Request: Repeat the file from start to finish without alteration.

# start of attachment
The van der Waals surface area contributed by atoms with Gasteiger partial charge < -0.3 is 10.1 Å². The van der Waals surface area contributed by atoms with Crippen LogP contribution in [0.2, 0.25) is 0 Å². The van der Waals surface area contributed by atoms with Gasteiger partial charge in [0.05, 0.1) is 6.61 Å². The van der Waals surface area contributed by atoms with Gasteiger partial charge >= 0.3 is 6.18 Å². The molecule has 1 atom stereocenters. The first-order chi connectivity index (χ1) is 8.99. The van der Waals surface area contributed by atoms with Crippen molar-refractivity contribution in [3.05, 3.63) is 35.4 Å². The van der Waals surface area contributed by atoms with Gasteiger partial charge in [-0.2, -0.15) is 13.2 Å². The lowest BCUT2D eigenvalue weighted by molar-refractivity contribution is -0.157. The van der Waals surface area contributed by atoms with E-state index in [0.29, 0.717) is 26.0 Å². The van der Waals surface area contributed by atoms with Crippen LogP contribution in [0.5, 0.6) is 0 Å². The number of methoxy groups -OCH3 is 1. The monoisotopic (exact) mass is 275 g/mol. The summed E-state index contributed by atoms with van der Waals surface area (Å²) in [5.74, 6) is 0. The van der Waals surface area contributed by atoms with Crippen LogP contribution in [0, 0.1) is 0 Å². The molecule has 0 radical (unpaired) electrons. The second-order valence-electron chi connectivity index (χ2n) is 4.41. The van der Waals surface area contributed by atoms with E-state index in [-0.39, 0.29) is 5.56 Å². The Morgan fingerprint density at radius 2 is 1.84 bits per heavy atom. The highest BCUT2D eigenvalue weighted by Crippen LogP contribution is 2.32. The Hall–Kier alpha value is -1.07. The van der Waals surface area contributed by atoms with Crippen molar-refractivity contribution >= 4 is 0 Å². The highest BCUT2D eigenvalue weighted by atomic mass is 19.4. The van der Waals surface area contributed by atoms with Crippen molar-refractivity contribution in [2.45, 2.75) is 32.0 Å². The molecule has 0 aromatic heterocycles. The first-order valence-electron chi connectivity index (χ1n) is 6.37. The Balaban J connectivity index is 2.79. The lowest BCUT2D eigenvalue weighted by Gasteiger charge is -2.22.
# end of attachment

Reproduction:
The van der Waals surface area contributed by atoms with Gasteiger partial charge < -0.3 is 10.1 Å². The van der Waals surface area contributed by atoms with Crippen LogP contribution in [0.2, 0.25) is 0 Å². The van der Waals surface area contributed by atoms with Gasteiger partial charge in [0.05, 0.1) is 6.61 Å². The van der Waals surface area contributed by atoms with Gasteiger partial charge >= 0.3 is 6.18 Å². The molecule has 1 atom stereocenters. The first-order chi connectivity index (χ1) is 8.99. The van der Waals surface area contributed by atoms with Crippen molar-refractivity contribution in [3.05, 3.63) is 35.4 Å². The van der Waals surface area contributed by atoms with Gasteiger partial charge in [-0.2, -0.15) is 13.2 Å². The lowest BCUT2D eigenvalue weighted by molar-refractivity contribution is -0.157. The van der Waals surface area contributed by atoms with E-state index in [0.29, 0.717) is 26.0 Å². The van der Waals surface area contributed by atoms with Crippen LogP contribution in [0.5, 0.6) is 0 Å². The number of methoxy groups -OCH3 is 1. The monoisotopic (exact) mass is 275 g/mol. The summed E-state index contributed by atoms with van der Waals surface area (Å²) in [5.74, 6) is 0. The van der Waals surface area contributed by atoms with Crippen LogP contribution in [0, 0.1) is 0 Å². The molecule has 0 radical (unpaired) electrons. The second-order valence-electron chi connectivity index (χ2n) is 4.41. The van der Waals surface area contributed by atoms with E-state index in [-0.39, 0.29) is 5.56 Å². The Morgan fingerprint density at radius 2 is 1.84 bits per heavy atom. The highest BCUT2D eigenvalue weighted by Crippen LogP contribution is 2.32. The Hall–Kier alpha value is -1.07. The van der Waals surface area contributed by atoms with Crippen molar-refractivity contribution >= 4 is 0 Å². The highest BCUT2D eigenvalue weighted by atomic mass is 19.4. The van der Waals surface area contributed by atoms with Crippen molar-refractivity contribution in [2.45, 2.75) is 32.0 Å². The molecule has 0 aromatic heterocycles. The first-order valence-electron chi connectivity index (χ1n) is 6.37. The Balaban J connectivity index is 2.79. The lowest BCUT2D eigenvalue weighted by Gasteiger charge is -2.22.